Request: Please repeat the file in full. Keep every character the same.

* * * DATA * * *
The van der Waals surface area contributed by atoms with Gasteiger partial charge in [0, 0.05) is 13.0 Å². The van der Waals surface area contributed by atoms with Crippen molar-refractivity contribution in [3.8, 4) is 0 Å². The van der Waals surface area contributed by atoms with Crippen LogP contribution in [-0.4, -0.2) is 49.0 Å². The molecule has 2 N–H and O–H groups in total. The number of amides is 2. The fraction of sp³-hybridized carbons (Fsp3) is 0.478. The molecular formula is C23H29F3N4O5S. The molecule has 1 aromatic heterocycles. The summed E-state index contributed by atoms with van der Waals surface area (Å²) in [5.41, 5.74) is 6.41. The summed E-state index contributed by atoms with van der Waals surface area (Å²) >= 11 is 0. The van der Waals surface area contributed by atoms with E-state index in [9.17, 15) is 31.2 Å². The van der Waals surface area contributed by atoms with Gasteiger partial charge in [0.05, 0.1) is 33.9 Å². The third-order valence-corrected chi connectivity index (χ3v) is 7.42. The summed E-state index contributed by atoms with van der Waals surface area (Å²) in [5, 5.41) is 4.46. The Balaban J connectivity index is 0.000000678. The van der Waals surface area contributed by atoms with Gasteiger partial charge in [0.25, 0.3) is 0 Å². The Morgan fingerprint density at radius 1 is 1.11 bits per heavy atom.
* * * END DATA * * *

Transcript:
The van der Waals surface area contributed by atoms with Gasteiger partial charge in [0, 0.05) is 13.0 Å². The van der Waals surface area contributed by atoms with Crippen molar-refractivity contribution in [3.8, 4) is 0 Å². The van der Waals surface area contributed by atoms with Crippen LogP contribution in [-0.4, -0.2) is 49.0 Å². The molecule has 2 N–H and O–H groups in total. The number of amides is 2. The fraction of sp³-hybridized carbons (Fsp3) is 0.478. The molecular formula is C23H29F3N4O5S. The molecule has 1 aromatic heterocycles. The summed E-state index contributed by atoms with van der Waals surface area (Å²) in [5.41, 5.74) is 6.41. The summed E-state index contributed by atoms with van der Waals surface area (Å²) >= 11 is 0. The van der Waals surface area contributed by atoms with E-state index in [9.17, 15) is 31.2 Å². The van der Waals surface area contributed by atoms with Gasteiger partial charge in [0.05, 0.1) is 33.9 Å². The third-order valence-corrected chi connectivity index (χ3v) is 7.42. The summed E-state index contributed by atoms with van der Waals surface area (Å²) in [5, 5.41) is 4.46. The Balaban J connectivity index is 0.000000678. The van der Waals surface area contributed by atoms with Gasteiger partial charge in [0.25, 0.3) is 0 Å². The Morgan fingerprint density at radius 1 is 1.11 bits per heavy atom.